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Thread: Euler equation

  1. #1
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    Euler equation

    Hi. I have this problem, which says: The equation $\displaystyle x^2y''+pxy'+qy=0$ (p and q constants) is called Euler equation. Demonstrate that the change of variable $\displaystyle u=\ln (x)$ transforms the equation to one at constant coefficients.

    I haven't done much. I just normalized the equation: $\displaystyle y''+\displaystyle\frac{p}{x}y'+\displaystyle\frac{ q}{x^2}y=0$

    Then $\displaystyle P(x)=\displaystyle\frac{p}{x}$ and $\displaystyle Q(x)=\displaystyle\frac{q}{x^2}$

    What should I do now? I thought instead of doing $\displaystyle x=e^u$, then $\displaystyle y''+\displaystyle\frac{p}{e^u}y'+ \displaystyle\frac{q}{e^{2u}} y=0$ may be this is the right way, cause it seems more like following the problem suggestion.
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    Quote Originally Posted by Ulysses View Post
    Hi. I have this problem, which says: The equation $\displaystyle x^2y''+pxy'+qy=0$ (p and q constants) is called Euler equation. Demonstrate that the change of variable $\displaystyle u=\ln (x)$ transforms the equation to one at constant coefficients.

    I haven't done much. I just normalized the equation: $\displaystyle y''+\displaystyle\frac{p}{x}y'+\displaystyle\frac{ q}{x^2}y=0$

    Then $\displaystyle P(x)=\displaystyle\frac{p}{x}$ and $\displaystyle Q(x)=\displaystyle\frac{q}{x^2}$

    What should I do now? I thought instead of doing $\displaystyle x=e^u$, then $\displaystyle y''+\displaystyle\frac{p}{e^u}y'+ \displaystyle\frac{q}{e^{2u}} y=0$ may be this is the right way, cause it seems more like following the problem suggestion.
    $\displaystyle x = e^u$

    Thus
    $\displaystyle dx = e^u~du$

    $\displaystyle \frac{d}{dx} = e^{-u}\frac{d}{du}$

    So
    $\displaystyle y' = \frac{d}{dx}y = e^{-u} \frac{d}{du}y$

    Now to find y'' we apply the differential operator twice:
    $\displaystyle y'' = \frac{d}{dx} \left ( \frac{d}{dx} \right ) y = \left ( e^{-u} \frac{d}{du} \left ( e^{-u} \frac{d}{du} \right ) \right ) y$

    Can you take it from here? (Remember to use the product rule!)

    -Dan

    Edit: This is just about the last step. Once we get this we can plug it into the equation, which then simplifies enormously.
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  3. #3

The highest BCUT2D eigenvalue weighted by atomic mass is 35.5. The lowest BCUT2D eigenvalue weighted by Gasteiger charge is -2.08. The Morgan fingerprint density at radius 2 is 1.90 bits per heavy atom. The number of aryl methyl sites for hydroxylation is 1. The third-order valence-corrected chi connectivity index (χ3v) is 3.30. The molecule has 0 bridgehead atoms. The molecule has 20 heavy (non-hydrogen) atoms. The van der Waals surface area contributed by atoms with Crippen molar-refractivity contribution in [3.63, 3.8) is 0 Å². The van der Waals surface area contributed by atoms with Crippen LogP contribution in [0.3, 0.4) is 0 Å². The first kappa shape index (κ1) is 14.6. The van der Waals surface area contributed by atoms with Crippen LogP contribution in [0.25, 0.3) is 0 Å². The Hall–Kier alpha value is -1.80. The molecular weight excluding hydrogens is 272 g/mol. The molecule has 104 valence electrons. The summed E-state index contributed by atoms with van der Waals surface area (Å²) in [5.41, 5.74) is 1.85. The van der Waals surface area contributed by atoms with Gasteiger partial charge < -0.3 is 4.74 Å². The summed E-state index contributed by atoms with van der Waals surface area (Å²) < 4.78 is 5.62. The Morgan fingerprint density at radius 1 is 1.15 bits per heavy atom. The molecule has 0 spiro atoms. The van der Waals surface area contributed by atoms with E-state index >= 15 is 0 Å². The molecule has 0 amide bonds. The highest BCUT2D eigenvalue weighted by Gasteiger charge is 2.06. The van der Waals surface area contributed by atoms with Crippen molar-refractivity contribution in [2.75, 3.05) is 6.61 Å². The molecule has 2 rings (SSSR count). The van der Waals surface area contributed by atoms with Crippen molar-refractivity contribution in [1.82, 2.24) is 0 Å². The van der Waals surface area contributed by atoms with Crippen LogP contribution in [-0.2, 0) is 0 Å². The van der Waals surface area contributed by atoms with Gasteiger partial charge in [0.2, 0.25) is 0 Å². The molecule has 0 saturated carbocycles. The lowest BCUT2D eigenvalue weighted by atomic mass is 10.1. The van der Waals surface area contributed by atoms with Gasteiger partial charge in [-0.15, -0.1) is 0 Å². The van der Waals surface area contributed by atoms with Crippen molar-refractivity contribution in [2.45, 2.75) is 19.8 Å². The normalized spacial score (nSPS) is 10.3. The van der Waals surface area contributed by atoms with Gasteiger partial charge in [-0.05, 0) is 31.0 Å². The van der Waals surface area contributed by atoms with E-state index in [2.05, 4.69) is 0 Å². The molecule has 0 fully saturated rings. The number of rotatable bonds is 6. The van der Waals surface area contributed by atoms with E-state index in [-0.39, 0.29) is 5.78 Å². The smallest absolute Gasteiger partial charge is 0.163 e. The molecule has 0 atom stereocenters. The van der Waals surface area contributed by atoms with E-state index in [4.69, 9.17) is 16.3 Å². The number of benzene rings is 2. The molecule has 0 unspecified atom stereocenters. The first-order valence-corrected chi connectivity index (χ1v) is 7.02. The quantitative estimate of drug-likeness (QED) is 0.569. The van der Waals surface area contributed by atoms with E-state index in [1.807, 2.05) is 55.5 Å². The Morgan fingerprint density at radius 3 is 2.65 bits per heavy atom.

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    I'll try, thank you!
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  4. #4
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    I'm a bit confused with so many operators

    $\displaystyle y'' = \frac{d}{dx} \left ( \frac{d}{dx} \right ) y = \left ( e^{-u} \frac{d}{du} \left ( e^{-u} \frac{d}{du} \right ) \right ) y=\left ( e^{-u} \left ( -e^{-u}\frac{d}{du}+e^{-u}\frac{d^2}{d^2u} \right ) \right ) y$
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  5. #5
    Forum Admin topsquark's Avatar
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    Quote Originally Posted by Ulysses View Post
    I'm a bit confused with so many operators

    $\displaystyle y'' = \frac{d}{dx} \left ( \frac{d}{dx} \right ) y = \left ( e^{-u} \frac{d}{du} \left ( e^{-u} \frac{d}{du} \right ) \right ) y=\left ( e^{-u} \left ( -e^{-u}\frac{d}{du}+e^{-u}\frac{d}{du} \right ) \right ) y$
    Close:
    $\displaystyle y'' = \frac{d}{dx} \left ( \frac{d}{dx} \right ) y = \left ( e^{-u} \frac{d}{du} \left ( e^{-u} \frac{d}{du} \right ) \right ) y=\left ( e^{-u} \left ( -e^{-u}\frac{d}{du}+e^{-u}\frac{d^2}{du^2} \right ) \right ) y$

    So
    $\displaystyle y'' = -e^{-2u}\frac{dy}{du} + e^{-2u}\frac{d^2y}{du^2}$

    and
    $\displaystyle y' = e^{-u}\frac{dy}{du}$

    Just to be clear the expressions on the LHS, y' and y'', are in terms of x ie y'(x) and y''(x) whereas the RHS is describing the derivatives in terms of u.

    Now change x into $\displaystyle e^{u}$ in the differential equation and plug in your new expessions for y' and y''. What does the new equation look like?

    -Dan
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  6. #6
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    $\displaystyle \frac{d^2y}{du^2}+\frac{dy}{du}(p-1)+qy=0$ nice, so it has constant coefficients in u, right?

    Thank you very much sir
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  7. #7
    Forum Admin topsquark's Avatar
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    Quote Originally Posted by Ulysses View Post
    $\displaystyle \frac{d^2y}{du^2}+\frac{dy}{du}(p-1)+qy=0$ nice, so it has constant coefficients in u, right?

    Thank you very much sir
    Yup.
    -Dan
    Last edited by topsquark; May 1st 2011 at 03:53 PM. Reason: Joke was a little bit too far.
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